|Title||Degas. The old man mad about art - ACE333.4|
Photograph of elderly Degas. Before the Start at the Horse Race (1885-1892), illustrating Degas’s desire to represent immediacy. Dancers at Rehearsal (1875-1877). Kendall in front of Dancers (c.1891) which is a totally different style – much less detail, the paint applied with fingers, with the colour assuming great importance. The Renaissance: Artemis and Actæon (1559) by Titian. Degas’s style changes under the influence of Titian, becoming freer with stronger colours. Various images of dancers including The Blue Dancers. Photograph of older Degas with two friends. Commentary talks about his rather right-wing views. Kendall on the myth of Degas as a hermit. He believes this reputation was deliberately created to protect his art and keep people away. Photographs of Degas in playful mood. Plan of his trip to Burgundy in 1890, to make some landscapes. Photographs of him in a pony trap. Views of the landscape. A landscape monotype; Kendall copying the technique, painting direct onto a copper plate, covering the image with damp paper, passing the two through a press, adding pastel colour to the resulting print. Degas image – another landscape, seen in close-up to show the technique; another. VO from Howard Hodgkin. Hodgkin talking about Degas caring about the nature of art, rather than about nature. Photograph of elderly Degas. Hodgkin refers to Hokusai’s self-definition as "the old man mad about drawing" and suggests Degas could be known as "the old man mad about art".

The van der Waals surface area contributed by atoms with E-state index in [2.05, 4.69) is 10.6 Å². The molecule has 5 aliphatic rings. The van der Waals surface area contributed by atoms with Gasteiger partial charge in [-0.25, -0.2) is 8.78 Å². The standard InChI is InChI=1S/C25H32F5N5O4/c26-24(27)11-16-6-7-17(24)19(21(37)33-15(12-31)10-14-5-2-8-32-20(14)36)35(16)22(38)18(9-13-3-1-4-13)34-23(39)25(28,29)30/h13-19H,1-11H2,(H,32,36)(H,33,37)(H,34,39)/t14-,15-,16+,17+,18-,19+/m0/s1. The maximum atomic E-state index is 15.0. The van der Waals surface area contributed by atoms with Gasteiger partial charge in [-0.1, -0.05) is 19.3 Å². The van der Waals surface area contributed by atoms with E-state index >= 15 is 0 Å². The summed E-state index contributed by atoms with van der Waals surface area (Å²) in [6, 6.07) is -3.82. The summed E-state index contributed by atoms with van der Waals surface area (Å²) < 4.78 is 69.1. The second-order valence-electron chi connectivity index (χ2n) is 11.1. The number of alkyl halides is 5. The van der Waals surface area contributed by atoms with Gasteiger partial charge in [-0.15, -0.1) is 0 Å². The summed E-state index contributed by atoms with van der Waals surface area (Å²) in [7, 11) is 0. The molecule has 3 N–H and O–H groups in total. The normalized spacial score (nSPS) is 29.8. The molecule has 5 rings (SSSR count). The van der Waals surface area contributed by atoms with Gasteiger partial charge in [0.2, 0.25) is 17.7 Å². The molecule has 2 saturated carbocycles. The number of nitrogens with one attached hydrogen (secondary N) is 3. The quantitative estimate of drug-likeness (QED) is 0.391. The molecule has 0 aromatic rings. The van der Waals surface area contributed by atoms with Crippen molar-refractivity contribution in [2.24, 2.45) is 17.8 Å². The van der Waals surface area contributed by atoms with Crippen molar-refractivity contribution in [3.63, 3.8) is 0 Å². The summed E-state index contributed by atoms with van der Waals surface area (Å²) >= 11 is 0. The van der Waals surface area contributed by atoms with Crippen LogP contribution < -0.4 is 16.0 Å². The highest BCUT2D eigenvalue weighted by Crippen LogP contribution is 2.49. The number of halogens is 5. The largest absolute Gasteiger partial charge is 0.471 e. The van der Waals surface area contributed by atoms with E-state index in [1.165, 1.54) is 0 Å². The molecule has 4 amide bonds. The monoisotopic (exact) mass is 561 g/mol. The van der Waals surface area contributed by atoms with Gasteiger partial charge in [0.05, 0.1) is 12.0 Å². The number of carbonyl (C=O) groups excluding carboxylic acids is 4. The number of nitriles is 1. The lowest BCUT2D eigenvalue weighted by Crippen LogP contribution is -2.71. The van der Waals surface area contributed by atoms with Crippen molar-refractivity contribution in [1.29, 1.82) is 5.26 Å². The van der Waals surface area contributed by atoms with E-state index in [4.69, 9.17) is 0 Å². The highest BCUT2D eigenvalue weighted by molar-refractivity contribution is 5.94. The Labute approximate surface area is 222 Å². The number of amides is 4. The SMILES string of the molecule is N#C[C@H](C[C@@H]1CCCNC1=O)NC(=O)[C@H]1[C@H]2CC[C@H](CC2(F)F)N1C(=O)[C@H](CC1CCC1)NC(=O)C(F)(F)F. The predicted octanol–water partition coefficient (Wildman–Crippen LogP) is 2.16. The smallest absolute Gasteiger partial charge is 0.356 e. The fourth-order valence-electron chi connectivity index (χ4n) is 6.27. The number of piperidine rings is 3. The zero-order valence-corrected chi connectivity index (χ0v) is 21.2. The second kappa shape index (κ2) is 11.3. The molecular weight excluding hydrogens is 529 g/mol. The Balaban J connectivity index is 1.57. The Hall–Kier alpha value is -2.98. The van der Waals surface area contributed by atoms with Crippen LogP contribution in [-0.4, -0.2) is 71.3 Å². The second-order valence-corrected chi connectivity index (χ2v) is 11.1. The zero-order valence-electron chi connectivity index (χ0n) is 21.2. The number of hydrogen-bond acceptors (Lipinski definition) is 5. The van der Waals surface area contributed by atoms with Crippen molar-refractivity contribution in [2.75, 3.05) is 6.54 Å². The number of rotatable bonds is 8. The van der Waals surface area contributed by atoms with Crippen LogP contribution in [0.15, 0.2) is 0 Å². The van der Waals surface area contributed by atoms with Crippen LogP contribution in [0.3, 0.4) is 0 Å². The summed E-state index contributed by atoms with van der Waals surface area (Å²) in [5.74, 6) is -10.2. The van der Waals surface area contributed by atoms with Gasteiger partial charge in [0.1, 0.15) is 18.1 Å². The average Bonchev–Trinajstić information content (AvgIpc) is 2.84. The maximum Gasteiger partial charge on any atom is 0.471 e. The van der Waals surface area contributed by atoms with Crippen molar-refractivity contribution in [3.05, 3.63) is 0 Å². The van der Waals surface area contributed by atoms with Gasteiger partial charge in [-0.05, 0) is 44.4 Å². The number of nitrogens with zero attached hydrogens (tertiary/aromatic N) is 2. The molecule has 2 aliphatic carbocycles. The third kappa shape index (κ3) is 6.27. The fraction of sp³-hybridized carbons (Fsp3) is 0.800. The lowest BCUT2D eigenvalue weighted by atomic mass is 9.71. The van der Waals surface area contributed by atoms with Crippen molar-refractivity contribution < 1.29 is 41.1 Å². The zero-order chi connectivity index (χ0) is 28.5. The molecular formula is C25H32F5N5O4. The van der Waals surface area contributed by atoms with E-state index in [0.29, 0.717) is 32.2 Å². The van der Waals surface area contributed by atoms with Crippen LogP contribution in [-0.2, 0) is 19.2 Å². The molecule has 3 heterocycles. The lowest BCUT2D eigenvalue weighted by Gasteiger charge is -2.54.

|Web address (URL)||https://player.bfi.org.uk/free|